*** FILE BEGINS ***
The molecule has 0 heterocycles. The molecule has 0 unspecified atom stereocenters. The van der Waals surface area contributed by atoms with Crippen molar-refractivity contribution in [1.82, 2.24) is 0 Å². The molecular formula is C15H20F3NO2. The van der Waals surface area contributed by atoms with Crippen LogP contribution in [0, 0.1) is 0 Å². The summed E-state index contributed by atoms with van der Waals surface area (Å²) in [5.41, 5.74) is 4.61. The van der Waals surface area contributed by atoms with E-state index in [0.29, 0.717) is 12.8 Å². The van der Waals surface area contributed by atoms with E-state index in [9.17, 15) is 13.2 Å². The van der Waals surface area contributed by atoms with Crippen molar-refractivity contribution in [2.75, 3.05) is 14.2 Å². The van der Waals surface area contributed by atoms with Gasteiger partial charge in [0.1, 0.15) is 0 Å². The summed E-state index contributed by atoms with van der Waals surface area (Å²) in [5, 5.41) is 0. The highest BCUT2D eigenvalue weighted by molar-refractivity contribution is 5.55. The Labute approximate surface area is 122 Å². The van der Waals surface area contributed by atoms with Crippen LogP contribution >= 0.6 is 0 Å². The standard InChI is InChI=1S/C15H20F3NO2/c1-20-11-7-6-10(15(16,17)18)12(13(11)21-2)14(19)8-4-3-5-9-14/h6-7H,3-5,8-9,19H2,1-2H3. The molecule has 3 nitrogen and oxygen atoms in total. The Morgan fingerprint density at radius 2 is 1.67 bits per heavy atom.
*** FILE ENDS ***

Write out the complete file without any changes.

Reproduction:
The molecule has 0 heterocycles. The molecule has 0 unspecified atom stereocenters. The van der Waals surface area contributed by atoms with Crippen molar-refractivity contribution in [1.82, 2.24) is 0 Å². The molecular formula is C15H20F3NO2. The van der Waals surface area contributed by atoms with Crippen LogP contribution in [0, 0.1) is 0 Å². The summed E-state index contributed by atoms with van der Waals surface area (Å²) in [5.41, 5.74) is 4.61. The van der Waals surface area contributed by atoms with E-state index in [0.29, 0.717) is 12.8 Å². The van der Waals surface area contributed by atoms with E-state index in [9.17, 15) is 13.2 Å². The van der Waals surface area contributed by atoms with Crippen molar-refractivity contribution in [2.75, 3.05) is 14.2 Å². The van der Waals surface area contributed by atoms with Gasteiger partial charge in [0.1, 0.15) is 0 Å². The summed E-state index contributed by atoms with van der Waals surface area (Å²) in [5, 5.41) is 0. The highest BCUT2D eigenvalue weighted by molar-refractivity contribution is 5.55. The Labute approximate surface area is 122 Å². The van der Waals surface area contributed by atoms with Crippen LogP contribution >= 0.6 is 0 Å². The standard InChI is InChI=1S/C15H20F3NO2/c1-20-11-7-6-10(15(16,17)18)12(13(11)21-2)14(19)8-4-3-5-9-14/h6-7H,3-5,8-9,19H2,1-2H3. The molecule has 3 nitrogen and oxygen atoms in total. The Morgan fingerprint density at radius 2 is 1.67 bits per heavy atom.